Help! Au Secours! Hilfe!
Do you know what to say in a medical emergency?
Dr. Michelle Wright, MBChB, MRCGP, Medical Director of HealthFirst
Whether you’ve just moved to Switzerland or been here for a while, you may feel that you don’t speak French or Swiss-German like a local. Getting by in the supermarket or in a restaurant is one thing, but talking about medical or health concerns with a doctor, nurse or paramedic is another. Faced with an emergency situation, when we are likely to be feeling especially stressed and anxious, it can be even more difficult to find the right words to communicate with. And what if you need to call an ambulance urgently? There won’t be time to use translation apps or a dictionary.
A reminder of the emergency numbers in Switzerland:
Ambulance = 144
Fire = 118
Police = 117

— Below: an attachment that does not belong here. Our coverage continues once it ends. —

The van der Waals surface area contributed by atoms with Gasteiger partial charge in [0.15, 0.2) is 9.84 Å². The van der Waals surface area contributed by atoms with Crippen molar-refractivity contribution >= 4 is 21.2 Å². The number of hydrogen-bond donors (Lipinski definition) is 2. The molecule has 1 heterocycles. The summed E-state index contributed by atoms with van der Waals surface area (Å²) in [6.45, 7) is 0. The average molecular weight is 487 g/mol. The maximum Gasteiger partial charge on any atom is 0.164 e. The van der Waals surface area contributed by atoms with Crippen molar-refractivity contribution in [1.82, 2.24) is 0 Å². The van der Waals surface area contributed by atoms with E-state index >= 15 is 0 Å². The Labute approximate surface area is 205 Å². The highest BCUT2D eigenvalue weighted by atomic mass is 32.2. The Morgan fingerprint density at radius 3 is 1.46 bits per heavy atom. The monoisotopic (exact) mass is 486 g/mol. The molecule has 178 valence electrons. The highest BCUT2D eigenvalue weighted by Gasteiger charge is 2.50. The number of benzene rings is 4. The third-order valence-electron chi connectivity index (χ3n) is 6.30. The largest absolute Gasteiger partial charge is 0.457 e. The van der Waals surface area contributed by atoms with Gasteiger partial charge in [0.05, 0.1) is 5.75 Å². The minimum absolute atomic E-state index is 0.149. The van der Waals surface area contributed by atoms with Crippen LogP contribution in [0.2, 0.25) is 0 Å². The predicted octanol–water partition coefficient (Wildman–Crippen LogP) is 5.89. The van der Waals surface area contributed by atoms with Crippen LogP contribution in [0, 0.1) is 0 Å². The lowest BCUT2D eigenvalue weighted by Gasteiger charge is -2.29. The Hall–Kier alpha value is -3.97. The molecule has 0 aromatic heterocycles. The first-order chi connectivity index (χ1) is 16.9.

Mountain Rescue (REGA) = 1414
Poisoning emergency = 145
I was speaking to one of the 144 phone operators in the canton of Vaud on a training course recently and I asked him whether English was widely spoken by the team. The answer was: “Most of the time there will be someone on duty who can speak English. Callers shouldn’t be afraid to ask if they need this. Their call can then be passed to the appropriate operator.”
Another communication strategy in this region is an agreement with REGA, the Swiss Air- Rescue. All REGA operators are required to be fluent in English and will accept a 144 call being ‘patched through’ to them. A three-way conversation can then be conducted so that the right help gets to the right person.
However, I still believe that we should do our best to learn the local language and feel competent to communicate in the most important situations. This is why HealthFirst has compiled these English-French and English-German important phrases that you may need in a medical emergency situation. Keep them handy; leave them by the home phone, in your car, in your hand-bag or back-pack or tucked inside your First Aid Kit. Save them on your mobile - and make them available to others, including children. Being as prepared as possible will help reduce stress and anxiety in an emergency medical situation.